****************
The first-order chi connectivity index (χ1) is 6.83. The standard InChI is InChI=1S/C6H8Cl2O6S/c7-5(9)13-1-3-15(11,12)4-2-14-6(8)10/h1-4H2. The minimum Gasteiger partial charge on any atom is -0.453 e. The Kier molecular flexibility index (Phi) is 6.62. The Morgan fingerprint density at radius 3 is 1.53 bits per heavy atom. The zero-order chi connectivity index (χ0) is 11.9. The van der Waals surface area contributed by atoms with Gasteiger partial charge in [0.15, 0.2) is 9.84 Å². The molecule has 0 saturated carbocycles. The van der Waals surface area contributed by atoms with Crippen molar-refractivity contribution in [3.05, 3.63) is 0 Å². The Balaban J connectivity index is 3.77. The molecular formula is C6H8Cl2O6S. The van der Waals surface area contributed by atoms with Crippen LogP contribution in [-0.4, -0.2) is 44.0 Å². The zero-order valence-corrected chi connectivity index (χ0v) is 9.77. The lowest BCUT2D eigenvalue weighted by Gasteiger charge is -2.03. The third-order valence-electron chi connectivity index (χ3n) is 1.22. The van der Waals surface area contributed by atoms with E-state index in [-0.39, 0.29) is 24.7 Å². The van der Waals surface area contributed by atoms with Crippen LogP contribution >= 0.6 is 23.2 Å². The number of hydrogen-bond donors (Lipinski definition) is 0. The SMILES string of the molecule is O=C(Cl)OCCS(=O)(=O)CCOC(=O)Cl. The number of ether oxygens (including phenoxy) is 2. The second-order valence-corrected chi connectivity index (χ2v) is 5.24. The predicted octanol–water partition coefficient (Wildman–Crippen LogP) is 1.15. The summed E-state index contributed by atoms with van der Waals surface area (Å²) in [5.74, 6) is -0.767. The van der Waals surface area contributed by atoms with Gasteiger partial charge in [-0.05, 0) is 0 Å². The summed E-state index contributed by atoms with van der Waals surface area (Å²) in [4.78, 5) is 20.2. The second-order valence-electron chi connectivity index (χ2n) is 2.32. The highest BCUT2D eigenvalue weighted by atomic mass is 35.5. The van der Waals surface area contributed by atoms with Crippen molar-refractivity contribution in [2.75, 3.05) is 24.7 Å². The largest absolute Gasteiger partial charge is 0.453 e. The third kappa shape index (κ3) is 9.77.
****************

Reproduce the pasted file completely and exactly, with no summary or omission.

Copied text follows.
The first-order chi connectivity index (χ1) is 6.83. The standard InChI is InChI=1S/C6H8Cl2O6S/c7-5(9)13-1-3-15(11,12)4-2-14-6(8)10/h1-4H2. The minimum Gasteiger partial charge on any atom is -0.453 e. The Kier molecular flexibility index (Phi) is 6.62. The Morgan fingerprint density at radius 3 is 1.53 bits per heavy atom. The zero-order chi connectivity index (χ0) is 11.9. The van der Waals surface area contributed by atoms with Gasteiger partial charge in [0.15, 0.2) is 9.84 Å². The molecule has 0 saturated carbocycles. The van der Waals surface area contributed by atoms with Crippen molar-refractivity contribution in [3.05, 3.63) is 0 Å². The Balaban J connectivity index is 3.77. The molecular formula is C6H8Cl2O6S. The van der Waals surface area contributed by atoms with Crippen LogP contribution in [-0.4, -0.2) is 44.0 Å². The zero-order valence-corrected chi connectivity index (χ0v) is 9.77. The lowest BCUT2D eigenvalue weighted by Gasteiger charge is -2.03. The third-order valence-electron chi connectivity index (χ3n) is 1.22. The van der Waals surface area contributed by atoms with E-state index in [-0.39, 0.29) is 24.7 Å². The van der Waals surface area contributed by atoms with Crippen LogP contribution >= 0.6 is 23.2 Å². The number of hydrogen-bond donors (Lipinski definition) is 0. The SMILES string of the molecule is O=C(Cl)OCCS(=O)(=O)CCOC(=O)Cl. The number of ether oxygens (including phenoxy) is 2. The second-order valence-corrected chi connectivity index (χ2v) is 5.24. The predicted octanol–water partition coefficient (Wildman–Crippen LogP) is 1.15. The summed E-state index contributed by atoms with van der Waals surface area (Å²) in [5.74, 6) is -0.767. The van der Waals surface area contributed by atoms with Gasteiger partial charge in [-0.05, 0) is 0 Å². The summed E-state index contributed by atoms with van der Waals surface area (Å²) in [4.78, 5) is 20.2. The second-order valence-electron chi connectivity index (χ2n) is 2.32. The highest BCUT2D eigenvalue weighted by atomic mass is 35.5. The van der Waals surface area contributed by atoms with Crippen molar-refractivity contribution in [2.75, 3.05) is 24.7 Å². The largest absolute Gasteiger partial charge is 0.453 e. The third kappa shape index (κ3) is 9.77.